Billions being skimmed from 401k retirement investors. A knowledgeable insider with compelling evidence ready to blow the whistle on a market leader. Ongoing systemic fraud that needs to be addressed immediately to protect the retirement security of millions of Americans.
That’s the whistleblower case I’ve been working on over the past month. The problem is—and it’s a big problem—the SEC Office of the Whistleblower is currently closed.
According to the SEC’s website:
Due to a lapse in appropriations, the U.S. Securities and Exchange Commission is currently closed. During the closure, time sensitive or critical tips, complaints, or referrals should be submitted via the electronic portal only. Tips, complaints, and referrals submitted via mail and fax will be reviewed when the office reopens. Thank you.
Now, I’m not exactly sure what the words above mean. Are time sensitive or critical whistleblower complaints submitted electronically actually being acted upon by experienced staff?
The Division of Enforcement continues to monitor for submissions to the Tips, Complaints, and Referrals (TCR) system that appear to allege conduct that may pose a risk of imminent harm to investors or our markets.
Staff is available to handle emergency enforcement matters, including temporary restraining orders and/or imminent deadline concerns, or investigations of ongoing fraud or misconduct that poses a threat of imminent harm to investors.
As a former SEC attorney with more than a little experience in whistleblower matters, I suspect I will soon learn, in connection with filing a whistleblower complaint on the above mentioned billion-dollar retirement scam, whether or not the SEC is truly monitoring tips that pose imminent harm to investors. But the larger point is, for the moment—until the so-called partial government shutdown ends—whistleblowers cannot be certain their complaints are being fully, professionally acted upon by the SEC.
That’s perilous for whistleblowers, investors and the nation.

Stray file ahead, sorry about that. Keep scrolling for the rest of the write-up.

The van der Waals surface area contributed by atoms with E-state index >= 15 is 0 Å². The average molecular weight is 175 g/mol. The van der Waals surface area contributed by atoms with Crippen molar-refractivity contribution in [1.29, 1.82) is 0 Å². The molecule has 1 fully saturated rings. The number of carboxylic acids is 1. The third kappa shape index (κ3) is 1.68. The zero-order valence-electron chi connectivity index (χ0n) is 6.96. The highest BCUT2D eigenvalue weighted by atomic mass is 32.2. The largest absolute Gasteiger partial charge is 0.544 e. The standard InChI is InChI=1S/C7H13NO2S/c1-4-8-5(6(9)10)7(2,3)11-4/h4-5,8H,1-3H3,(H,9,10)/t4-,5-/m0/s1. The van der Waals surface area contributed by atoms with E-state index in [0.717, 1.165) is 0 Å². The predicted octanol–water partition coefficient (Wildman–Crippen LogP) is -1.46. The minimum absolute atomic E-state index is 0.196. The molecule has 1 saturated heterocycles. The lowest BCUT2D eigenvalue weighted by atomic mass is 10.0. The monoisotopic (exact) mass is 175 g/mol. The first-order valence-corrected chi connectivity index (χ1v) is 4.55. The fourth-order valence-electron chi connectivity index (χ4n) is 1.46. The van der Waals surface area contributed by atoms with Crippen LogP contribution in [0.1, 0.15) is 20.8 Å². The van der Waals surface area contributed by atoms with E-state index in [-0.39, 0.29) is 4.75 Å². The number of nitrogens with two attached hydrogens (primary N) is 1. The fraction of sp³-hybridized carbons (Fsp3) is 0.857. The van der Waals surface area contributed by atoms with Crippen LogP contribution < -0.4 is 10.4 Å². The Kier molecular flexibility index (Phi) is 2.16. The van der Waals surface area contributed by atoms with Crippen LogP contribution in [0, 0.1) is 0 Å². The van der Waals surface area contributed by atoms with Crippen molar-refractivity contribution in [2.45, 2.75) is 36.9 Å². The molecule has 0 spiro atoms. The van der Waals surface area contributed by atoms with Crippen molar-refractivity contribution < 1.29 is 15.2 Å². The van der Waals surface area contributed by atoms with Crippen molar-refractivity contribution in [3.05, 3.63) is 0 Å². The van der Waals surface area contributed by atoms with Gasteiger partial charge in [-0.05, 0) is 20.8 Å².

According to the SEC:
Assistance and information from a whistleblower who knows of possible securities law violations can be among the most powerful weapons in the law enforcement arsenal of the Securities and Exchange Commission. Through their knowledge of the circumstances and individuals involved, whistleblowers can help the Commission identify possible fraud and other violations much earlier than might otherwise have been possible. That allows the Commission to minimize the harm to investors, better preserve the integrity of the United States’ capital markets, and more swiftly hold accountable those responsible for unlawful conduct.
If you believe the SEC’s above statement, then conversely, when the Office of the Whistleblower is closed or not operating at peak efficiency, the SEC is lacking one of its “most powerful weapons in the law enforcement arsenal.”
Again, that’s dangerous. It’s also utterly unnecessary.
Let us not forget that the SEC’s whistleblower program more than pays for itself. In addition to maximizing protection of investors, the whistleblower program actually makes the federal government lots of money:
Since the program’s inception, the SEC has ordered wrongdoers in enforcement matters brought with information from meritorious whistleblowers to pay over $1.7 billion in total monetary sanctions, including more than $901 million in disgorgement of ill-gotten gains and interest, of which approximately $452 million has been, or is scheduled to be, returned to harmed investors.
The Commission has awarded over $326 million to 59 individuals since the beginning of the whistleblower program.
Paying whistleblowers $326 million to collect over $1.7 billion from investment scammers is a deal our federal government should be doing all day long.
On a happier note, Chris Ehrman, head of the Office of the Whistleblower at the CFTC, tells me his office is fully operational and responsive to any complaints filed electronically and is also returning telephone calls.